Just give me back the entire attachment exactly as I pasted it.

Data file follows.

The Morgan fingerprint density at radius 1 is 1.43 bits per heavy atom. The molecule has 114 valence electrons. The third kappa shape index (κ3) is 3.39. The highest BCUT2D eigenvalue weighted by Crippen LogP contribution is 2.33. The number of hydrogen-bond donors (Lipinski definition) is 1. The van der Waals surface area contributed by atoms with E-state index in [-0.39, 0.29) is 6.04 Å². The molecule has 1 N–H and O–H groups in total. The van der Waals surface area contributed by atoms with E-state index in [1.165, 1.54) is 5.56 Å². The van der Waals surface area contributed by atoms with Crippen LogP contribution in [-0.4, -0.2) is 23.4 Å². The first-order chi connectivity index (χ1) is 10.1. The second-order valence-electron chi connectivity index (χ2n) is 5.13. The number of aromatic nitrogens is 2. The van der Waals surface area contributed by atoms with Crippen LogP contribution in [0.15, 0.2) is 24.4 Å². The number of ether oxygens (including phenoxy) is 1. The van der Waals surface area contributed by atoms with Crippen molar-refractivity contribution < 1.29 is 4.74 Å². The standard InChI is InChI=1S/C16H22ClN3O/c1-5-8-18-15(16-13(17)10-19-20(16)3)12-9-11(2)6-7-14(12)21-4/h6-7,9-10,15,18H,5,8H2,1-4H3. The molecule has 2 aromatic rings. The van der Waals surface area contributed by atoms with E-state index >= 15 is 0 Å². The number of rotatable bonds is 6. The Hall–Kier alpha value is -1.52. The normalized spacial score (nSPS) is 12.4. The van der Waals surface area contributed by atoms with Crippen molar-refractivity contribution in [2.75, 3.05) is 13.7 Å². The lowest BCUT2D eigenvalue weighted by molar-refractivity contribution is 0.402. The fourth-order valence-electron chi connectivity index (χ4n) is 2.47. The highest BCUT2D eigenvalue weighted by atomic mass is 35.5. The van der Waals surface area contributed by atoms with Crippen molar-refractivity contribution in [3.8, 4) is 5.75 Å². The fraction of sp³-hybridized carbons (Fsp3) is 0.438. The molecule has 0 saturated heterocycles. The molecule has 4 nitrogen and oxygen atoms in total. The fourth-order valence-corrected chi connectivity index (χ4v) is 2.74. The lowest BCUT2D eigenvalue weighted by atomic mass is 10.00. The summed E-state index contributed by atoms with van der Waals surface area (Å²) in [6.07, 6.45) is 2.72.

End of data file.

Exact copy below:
The Morgan fingerprint density at radius 1 is 1.43 bits per heavy atom. The molecule has 114 valence electrons. The third kappa shape index (κ3) is 3.39. The highest BCUT2D eigenvalue weighted by Crippen LogP contribution is 2.33. The number of hydrogen-bond donors (Lipinski definition) is 1. The van der Waals surface area contributed by atoms with E-state index in [-0.39, 0.29) is 6.04 Å². The molecule has 1 N–H and O–H groups in total. The van der Waals surface area contributed by atoms with E-state index in [1.165, 1.54) is 5.56 Å². The van der Waals surface area contributed by atoms with Crippen LogP contribution in [-0.4, -0.2) is 23.4 Å². The first-order chi connectivity index (χ1) is 10.1. The second-order valence-electron chi connectivity index (χ2n) is 5.13. The number of aromatic nitrogens is 2. The van der Waals surface area contributed by atoms with Crippen LogP contribution in [0.15, 0.2) is 24.4 Å². The number of ether oxygens (including phenoxy) is 1. The van der Waals surface area contributed by atoms with Crippen molar-refractivity contribution < 1.29 is 4.74 Å². The standard InChI is InChI=1S/C16H22ClN3O/c1-5-8-18-15(16-13(17)10-19-20(16)3)12-9-11(2)6-7-14(12)21-4/h6-7,9-10,15,18H,5,8H2,1-4H3. The molecule has 2 aromatic rings. The van der Waals surface area contributed by atoms with E-state index >= 15 is 0 Å². The number of rotatable bonds is 6. The Hall–Kier alpha value is -1.52. The normalized spacial score (nSPS) is 12.4. The van der Waals surface area contributed by atoms with Crippen molar-refractivity contribution in [2.75, 3.05) is 13.7 Å². The lowest BCUT2D eigenvalue weighted by molar-refractivity contribution is 0.402. The fourth-order valence-electron chi connectivity index (χ4n) is 2.47. The highest BCUT2D eigenvalue weighted by atomic mass is 35.5. The van der Waals surface area contributed by atoms with Crippen molar-refractivity contribution in [3.8, 4) is 5.75 Å². The fraction of sp³-hybridized carbons (Fsp3) is 0.438. The molecule has 0 saturated heterocycles. The molecule has 4 nitrogen and oxygen atoms in total. The fourth-order valence-corrected chi connectivity index (χ4v) is 2.74. The lowest BCUT2D eigenvalue weighted by atomic mass is 10.00. The summed E-state index contributed by atoms with van der Waals surface area (Å²) in [6.07, 6.45) is 2.72.